Healthier Eating Habits Tips 5 & 6: Olive oil, nuts, seeds and seafood

This week in our Healthier Eating Habits series we are talking about olive oil, nuts, seeds and seafood and how they can improve brain function and promote heart health.
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Healthier Eating Habits Tips 5 & 6: Olive oil, nuts, seeds and seafood

Tip 5: Opt for olive oil and add nuts and seeds to your diet

Olive oil should be the first choice when it comes to cooking and making salad dressings. This particular oil is of high nutritional value, due to its high monosaturated fatty acid content and high polyphenol levels.

Nuts and oilseeds are a rich source of polysaturated fatty acids and are considered to be “healthy” fats, promoting heart health. Additionally, they contain a significant amount of dietary fibre, protein, minerals (phosphorous and zinc), vitamins A and E, folic acid and plant sterols. The combination of nuts or seeds with fruits can be a healthy, low GI snack. Since oilseeds have a relatively high fat content, when they are combined with foods high in free sugars, like fruits, they have the ability to reduce the rate of fruit sugar absorption.  

However, both nuts, seeds and olive oil are energy dense foods and they should be consumed in moderation. Even a small quantity of them in a daily basis can offer significant health benefits, such as reducing the risk of heart and other chronic diseases. Moreover, they are beneficial for brain and nervous system function.

Recommended daily portion: 1-2 tablespoons of olive oil and 2 portions of nuts and/or seeds per day. 1 portion of nuts varies depending on the nut. Here are some examples for 1 portion:

  • 6 almonds
  • 2 whole walnuts
  • 6 cashews  
  • 10 peanuts

1 portion of seeds could be 1 tablespoon of a seed oil.

See our article on good fats: (Good) fat is life! Here’s how to find good sources of healthy fats and how to tell them from the bad ones.

Tip 6: Increase fish and seafood consumption

Fish and seafood are rich sources of protein and unsaturated fatty acids (“good” fats), such as ω-3, Iron and Zinc. In terms of vitamins fish are good sources of Vitamin A and D and Vitamins B, which contribute to optimal brain function.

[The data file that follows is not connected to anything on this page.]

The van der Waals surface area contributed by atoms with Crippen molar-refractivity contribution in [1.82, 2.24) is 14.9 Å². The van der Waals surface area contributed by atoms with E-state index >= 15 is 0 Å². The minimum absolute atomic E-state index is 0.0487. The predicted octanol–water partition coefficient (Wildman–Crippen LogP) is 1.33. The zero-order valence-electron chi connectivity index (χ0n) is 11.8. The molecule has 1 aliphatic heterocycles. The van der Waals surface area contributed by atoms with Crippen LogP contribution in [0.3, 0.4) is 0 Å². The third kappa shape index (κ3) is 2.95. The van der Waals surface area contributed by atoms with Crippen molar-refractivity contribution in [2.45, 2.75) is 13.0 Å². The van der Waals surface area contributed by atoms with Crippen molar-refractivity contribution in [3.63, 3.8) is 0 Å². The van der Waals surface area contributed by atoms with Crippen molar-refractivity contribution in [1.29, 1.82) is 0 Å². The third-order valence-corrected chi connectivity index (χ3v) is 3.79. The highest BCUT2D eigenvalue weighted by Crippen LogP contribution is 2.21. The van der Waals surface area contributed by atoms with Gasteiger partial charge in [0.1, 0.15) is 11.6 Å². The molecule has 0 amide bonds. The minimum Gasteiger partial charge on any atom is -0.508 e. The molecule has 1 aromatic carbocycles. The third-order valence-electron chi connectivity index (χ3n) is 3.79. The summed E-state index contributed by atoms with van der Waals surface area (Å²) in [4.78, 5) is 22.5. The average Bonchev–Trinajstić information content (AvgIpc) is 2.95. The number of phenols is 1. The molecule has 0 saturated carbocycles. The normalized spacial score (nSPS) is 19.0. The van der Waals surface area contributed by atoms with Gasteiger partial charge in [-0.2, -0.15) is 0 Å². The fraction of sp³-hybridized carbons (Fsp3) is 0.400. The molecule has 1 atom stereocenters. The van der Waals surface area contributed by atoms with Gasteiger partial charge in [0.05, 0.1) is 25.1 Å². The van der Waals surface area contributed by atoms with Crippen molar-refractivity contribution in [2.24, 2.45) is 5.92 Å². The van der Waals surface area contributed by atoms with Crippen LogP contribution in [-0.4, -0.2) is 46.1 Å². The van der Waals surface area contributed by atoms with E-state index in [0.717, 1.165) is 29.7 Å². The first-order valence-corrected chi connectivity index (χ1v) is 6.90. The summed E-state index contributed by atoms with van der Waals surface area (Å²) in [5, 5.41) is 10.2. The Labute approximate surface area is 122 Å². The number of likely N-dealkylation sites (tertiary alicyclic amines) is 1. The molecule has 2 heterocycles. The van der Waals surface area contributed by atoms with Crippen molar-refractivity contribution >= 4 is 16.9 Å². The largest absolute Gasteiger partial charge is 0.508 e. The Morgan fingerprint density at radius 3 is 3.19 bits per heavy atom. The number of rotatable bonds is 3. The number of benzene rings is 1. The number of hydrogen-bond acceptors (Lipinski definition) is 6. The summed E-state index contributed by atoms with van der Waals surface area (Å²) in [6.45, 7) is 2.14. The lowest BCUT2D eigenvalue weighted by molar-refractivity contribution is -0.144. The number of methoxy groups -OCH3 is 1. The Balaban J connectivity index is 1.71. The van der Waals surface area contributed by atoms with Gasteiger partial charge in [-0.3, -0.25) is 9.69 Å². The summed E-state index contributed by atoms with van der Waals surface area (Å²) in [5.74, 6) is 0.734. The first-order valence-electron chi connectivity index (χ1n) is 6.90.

One of their main benefits is that they contain high biological value protein, like meat, with a significantly lower saturated fatty acid content. Fish are particularly rich in Ω-3 fatty acids, which are essential fatty acids that our body can’t compose and we need to receive them from our food. They have been linked with anti-inflammatory action, protection against cardiovascular diseases and reduction of the risk of depression and development of neurological diseases like Alzheimer. The high fatty acid content of fish increases absorption of fat-soluble vitamins (A, D, E, K).  

It is important to opt for fishes that are grown locally at your region, whenever it is possible. Additionally avoid smoked, cured and fried fish, since this processing methods can be harmful for our health. It is better to consume fish boiled, baked in the oven or as a soup.  

Smaller fish species, like sardines and mackerel, which are preferable eaten whole contain significant amounts of calcium and Zinc and constitute a healthier option. Larger fish, like swordfish and salmon have a higher risk of containing heavy metals, because they live longer and as a result, they have more exposure to potential pollution.

Recommended portion: 2-3 portions of 150 g weekly and try to have at least half of them coming from oily fish, such as fresh salmon, sardines, anchovy and mackerel.

Omega 3 tablet

Disclaimer: A dietician’s perspective  

In nutrition, above all else, it’s important to have a balanced diet and try to include a variety of food groups in moderation on a daily basis. There are no “forbidden” foods – everything can be a part of one’s diet. However, there are of course food products that are more nutritious, such as fruits, vegetables and legumes, which should be included in one’s diet more often. On the other side there are foods rich in saturated fat and/or added sugars and processed meat (e.g. slices of ham), that should only be consumed occasionally, and in smaller quantities. It’s crucial to mention that each individual has specific and unique dietary requirements, so it’s often better to seek advice or even get a personalised dietary plan from a registered dietician or nutritionist.  

This is the third of 5 weekly articles – each containing 2 tips around healthier eating habits – in TAKINOA's Healthier Eating Habits series. Stay tuned to discover more of the basic principles of a balanced diet and to learn how you can improve your eating habits.

Original Language: English

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